Focal Point magazine, produced by the Pathways Research and Training Center (RTC) at Portland State University, recently published a collaborative article [PDF] between current and former Reclaiming Futures staff and partners examining how the Reclaiming Futures model saves money, reduces recidivism and improves abstinence from drug and alcohol abuse.
The article’s introduction is included below:
Why focus on the juvenile justice system? Despite the fact that most juvenile justice-involved young people are not being treated for substance abuse and mental health needs, the juvenile justice system is still the single largest referral source for adolescent treatment and this system is where young people in trouble often first come to our attention. Young people involved in the juvenile justice system often are challenged with substance use issues.
Nationally, about half of young people in the juvenile justice system have drug related problems. In fact, four of five young people in the juvenile justice system are under the influence of alcohol or drugs while breaking the law; test positive for drugs; are arrested for committing an alcohol or drug offense; admit having substance abuse and addiction problems; or share some combination of these characteristics.
Additionally, many young people in the juvenile justice system have a co-occurring disorder (both substance abuse and mental health). Yet in spite of research that shows treatment helps reduce recidivism and saves money, juvenile courts usually are not set up to detect and treat substance abuse or to provide mental health and other important services.
Instead, most of the young people in the juvenile justice system who need treatment for drugs, alcohol, and mental health problems are not getting it. Fewer than one in twelve young people who need such supports actually receive treatment of any kind. For those who receive treatment, less than half are retained for 90 days as recommended by research. Many communities are not using evidence-based treatments that have been tested in the field for many years.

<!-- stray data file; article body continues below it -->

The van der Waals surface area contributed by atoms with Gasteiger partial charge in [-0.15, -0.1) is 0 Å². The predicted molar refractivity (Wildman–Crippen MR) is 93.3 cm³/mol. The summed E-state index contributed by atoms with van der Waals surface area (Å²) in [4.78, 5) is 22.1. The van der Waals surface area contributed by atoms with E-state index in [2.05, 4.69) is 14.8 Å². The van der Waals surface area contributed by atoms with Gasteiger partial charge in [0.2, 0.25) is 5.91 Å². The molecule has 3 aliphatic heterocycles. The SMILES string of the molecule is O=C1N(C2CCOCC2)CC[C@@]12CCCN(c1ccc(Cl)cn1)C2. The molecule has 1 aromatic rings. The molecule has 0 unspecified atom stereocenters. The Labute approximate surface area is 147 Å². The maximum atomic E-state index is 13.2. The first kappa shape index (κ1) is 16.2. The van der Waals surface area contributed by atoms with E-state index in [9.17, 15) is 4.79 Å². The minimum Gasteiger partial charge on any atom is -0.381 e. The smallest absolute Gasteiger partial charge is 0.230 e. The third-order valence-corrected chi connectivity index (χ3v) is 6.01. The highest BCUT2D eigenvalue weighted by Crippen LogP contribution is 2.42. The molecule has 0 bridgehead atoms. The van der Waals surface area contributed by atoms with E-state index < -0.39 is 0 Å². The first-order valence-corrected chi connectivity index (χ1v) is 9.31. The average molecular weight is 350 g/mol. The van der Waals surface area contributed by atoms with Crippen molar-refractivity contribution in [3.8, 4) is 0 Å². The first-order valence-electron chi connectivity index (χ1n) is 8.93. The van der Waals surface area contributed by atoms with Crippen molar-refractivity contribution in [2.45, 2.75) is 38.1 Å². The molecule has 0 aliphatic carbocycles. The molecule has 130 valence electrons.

Young people need different care than adults: care that addresses adolescent development and brain science, and that utilizes support from families and community. Too many juvenile courts mirror a more punitive approach appropriate to adult criminal court rather than the rehabilitative civil court envisioned when the juvenile court was first established in the late nineteeth century.
The good news is that there’s already a solution to the issues outlined above: Reclaiming Futures! We know from our evaluations that the Reclaiming Futures model helps teens overcome the cycle of drugs, alcohol and crime by addressing their co-occurring needs. Again from the article, "The Reclaiming Futures JTDC model has potential to increase drug and alcohol abstinence, reduce young people’s illegal activity, and reduce the cost of crime to society."
For the rest of the article, jump to page 18 in the linked PDF for our Reclaiming Futures article, or scroll through the whole magazine for more great articles about co-occurring substance abuse and mental health issues facing teens and young adults.
Susan Richardson is national executive director for Reclaiming Futures. Formerly, she was a senior program officer in the health care division of the Kate B. Reynolds Charitable Trust in North Carolina, where she led a three-year effort involving the state’s juvenile justice and treatment leaders to adopt the Reclaiming Futures model by juvenile courts in six North Carolina counties. She received her B.S. in Public Health, Health Policy and Administration, from the University of North Carolina, Chapel Hill.